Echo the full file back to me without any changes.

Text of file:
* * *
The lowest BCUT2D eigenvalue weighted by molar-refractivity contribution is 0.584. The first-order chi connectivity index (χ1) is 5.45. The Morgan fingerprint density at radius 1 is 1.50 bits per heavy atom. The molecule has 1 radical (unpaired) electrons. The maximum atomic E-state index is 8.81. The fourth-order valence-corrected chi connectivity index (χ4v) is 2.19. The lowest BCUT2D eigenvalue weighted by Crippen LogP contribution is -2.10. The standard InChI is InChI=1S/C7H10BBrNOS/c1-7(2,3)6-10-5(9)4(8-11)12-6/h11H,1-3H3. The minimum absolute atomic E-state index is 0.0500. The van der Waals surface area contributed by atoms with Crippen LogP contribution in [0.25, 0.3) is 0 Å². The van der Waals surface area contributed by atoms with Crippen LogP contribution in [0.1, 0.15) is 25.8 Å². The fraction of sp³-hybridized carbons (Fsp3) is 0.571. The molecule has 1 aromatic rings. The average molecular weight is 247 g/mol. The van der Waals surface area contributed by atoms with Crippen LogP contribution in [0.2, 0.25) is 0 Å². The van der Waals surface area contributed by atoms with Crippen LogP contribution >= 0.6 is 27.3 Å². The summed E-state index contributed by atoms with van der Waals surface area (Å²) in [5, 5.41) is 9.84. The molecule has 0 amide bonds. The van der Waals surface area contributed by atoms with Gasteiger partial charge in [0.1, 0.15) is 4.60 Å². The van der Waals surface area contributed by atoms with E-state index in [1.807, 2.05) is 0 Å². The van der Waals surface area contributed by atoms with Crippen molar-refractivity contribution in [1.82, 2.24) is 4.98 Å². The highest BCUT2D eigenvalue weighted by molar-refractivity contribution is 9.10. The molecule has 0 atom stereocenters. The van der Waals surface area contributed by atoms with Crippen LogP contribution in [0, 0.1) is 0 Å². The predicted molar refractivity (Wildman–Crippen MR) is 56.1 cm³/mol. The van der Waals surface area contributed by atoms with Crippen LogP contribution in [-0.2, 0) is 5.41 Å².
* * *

The lowest BCUT2D eigenvalue weighted by molar-refractivity contribution is 0.584. The first-order chi connectivity index (χ1) is 5.45. The Morgan fingerprint density at radius 1 is 1.50 bits per heavy atom. The molecule has 1 radical (unpaired) electrons. The maximum atomic E-state index is 8.81. The fourth-order valence-corrected chi connectivity index (χ4v) is 2.19. The lowest BCUT2D eigenvalue weighted by Crippen LogP contribution is -2.10. The standard InChI is InChI=1S/C7H10BBrNOS/c1-7(2,3)6-10-5(9)4(8-11)12-6/h11H,1-3H3. The minimum absolute atomic E-state index is 0.0500. The van der Waals surface area contributed by atoms with Crippen LogP contribution in [0.25, 0.3) is 0 Å². The van der Waals surface area contributed by atoms with Crippen LogP contribution in [0.1, 0.15) is 25.8 Å². The fraction of sp³-hybridized carbons (Fsp3) is 0.571. The molecule has 1 aromatic rings. The average molecular weight is 247 g/mol. The van der Waals surface area contributed by atoms with Crippen LogP contribution in [0.2, 0.25) is 0 Å². The van der Waals surface area contributed by atoms with Crippen LogP contribution >= 0.6 is 27.3 Å². The summed E-state index contributed by atoms with van der Waals surface area (Å²) in [5, 5.41) is 9.84. The molecule has 0 amide bonds. The van der Waals surface area contributed by atoms with Gasteiger partial charge in [0.1, 0.15) is 4.60 Å². The van der Waals surface area contributed by atoms with E-state index in [1.807, 2.05) is 0 Å². The van der Waals surface area contributed by atoms with Crippen molar-refractivity contribution in [1.82, 2.24) is 4.98 Å². The highest BCUT2D eigenvalue weighted by molar-refractivity contribution is 9.10. The molecule has 0 atom stereocenters. The van der Waals surface area contributed by atoms with Crippen LogP contribution in [0, 0.1) is 0 Å². The predicted molar refractivity (Wildman–Crippen MR) is 56.1 cm³/mol. The van der Waals surface area contributed by atoms with Crippen LogP contribution in [-0.2, 0) is 5.41 Å².